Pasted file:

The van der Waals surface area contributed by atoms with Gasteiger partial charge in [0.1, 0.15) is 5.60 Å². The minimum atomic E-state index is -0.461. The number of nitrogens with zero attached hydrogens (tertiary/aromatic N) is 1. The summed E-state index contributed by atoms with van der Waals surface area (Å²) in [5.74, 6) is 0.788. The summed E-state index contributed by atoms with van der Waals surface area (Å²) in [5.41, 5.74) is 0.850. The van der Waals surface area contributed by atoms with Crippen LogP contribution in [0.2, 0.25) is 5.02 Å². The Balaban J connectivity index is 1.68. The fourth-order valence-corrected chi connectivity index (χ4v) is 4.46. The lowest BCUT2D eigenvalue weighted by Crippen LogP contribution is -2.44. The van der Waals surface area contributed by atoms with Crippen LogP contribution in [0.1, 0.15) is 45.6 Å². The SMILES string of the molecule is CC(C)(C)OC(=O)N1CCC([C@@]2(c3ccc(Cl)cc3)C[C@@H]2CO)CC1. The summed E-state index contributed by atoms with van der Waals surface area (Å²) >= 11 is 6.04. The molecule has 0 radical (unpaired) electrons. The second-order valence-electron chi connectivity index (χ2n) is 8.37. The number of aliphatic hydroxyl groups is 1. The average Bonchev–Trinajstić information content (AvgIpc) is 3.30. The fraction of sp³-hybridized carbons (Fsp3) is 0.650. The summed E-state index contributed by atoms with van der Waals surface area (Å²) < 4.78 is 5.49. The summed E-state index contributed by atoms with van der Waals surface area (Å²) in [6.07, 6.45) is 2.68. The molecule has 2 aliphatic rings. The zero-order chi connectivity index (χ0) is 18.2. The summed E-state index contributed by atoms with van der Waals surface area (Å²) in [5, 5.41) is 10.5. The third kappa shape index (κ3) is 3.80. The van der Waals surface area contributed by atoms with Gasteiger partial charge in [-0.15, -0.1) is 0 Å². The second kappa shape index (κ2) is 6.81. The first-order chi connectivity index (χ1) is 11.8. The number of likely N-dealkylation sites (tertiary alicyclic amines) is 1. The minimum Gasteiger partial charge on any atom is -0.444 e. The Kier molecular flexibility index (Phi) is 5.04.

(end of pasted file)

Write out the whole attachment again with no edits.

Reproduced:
The van der Waals surface area contributed by atoms with Gasteiger partial charge in [0.1, 0.15) is 5.60 Å². The minimum atomic E-state index is -0.461. The number of nitrogens with zero attached hydrogens (tertiary/aromatic N) is 1. The summed E-state index contributed by atoms with van der Waals surface area (Å²) in [5.74, 6) is 0.788. The summed E-state index contributed by atoms with van der Waals surface area (Å²) in [5.41, 5.74) is 0.850. The van der Waals surface area contributed by atoms with Crippen LogP contribution in [0.2, 0.25) is 5.02 Å². The Balaban J connectivity index is 1.68. The fourth-order valence-corrected chi connectivity index (χ4v) is 4.46. The lowest BCUT2D eigenvalue weighted by Crippen LogP contribution is -2.44. The van der Waals surface area contributed by atoms with Crippen LogP contribution in [0.1, 0.15) is 45.6 Å². The SMILES string of the molecule is CC(C)(C)OC(=O)N1CCC([C@@]2(c3ccc(Cl)cc3)C[C@@H]2CO)CC1. The summed E-state index contributed by atoms with van der Waals surface area (Å²) >= 11 is 6.04. The molecule has 0 radical (unpaired) electrons. The second-order valence-electron chi connectivity index (χ2n) is 8.37. The number of aliphatic hydroxyl groups is 1. The average Bonchev–Trinajstić information content (AvgIpc) is 3.30. The fraction of sp³-hybridized carbons (Fsp3) is 0.650. The summed E-state index contributed by atoms with van der Waals surface area (Å²) < 4.78 is 5.49. The summed E-state index contributed by atoms with van der Waals surface area (Å²) in [6.07, 6.45) is 2.68. The molecule has 2 aliphatic rings. The zero-order chi connectivity index (χ0) is 18.2. The summed E-state index contributed by atoms with van der Waals surface area (Å²) in [5, 5.41) is 10.5. The third kappa shape index (κ3) is 3.80. The van der Waals surface area contributed by atoms with Gasteiger partial charge in [-0.15, -0.1) is 0 Å². The second kappa shape index (κ2) is 6.81. The first-order chi connectivity index (χ1) is 11.8. The number of likely N-dealkylation sites (tertiary alicyclic amines) is 1. The minimum Gasteiger partial charge on any atom is -0.444 e. The Kier molecular flexibility index (Phi) is 5.04.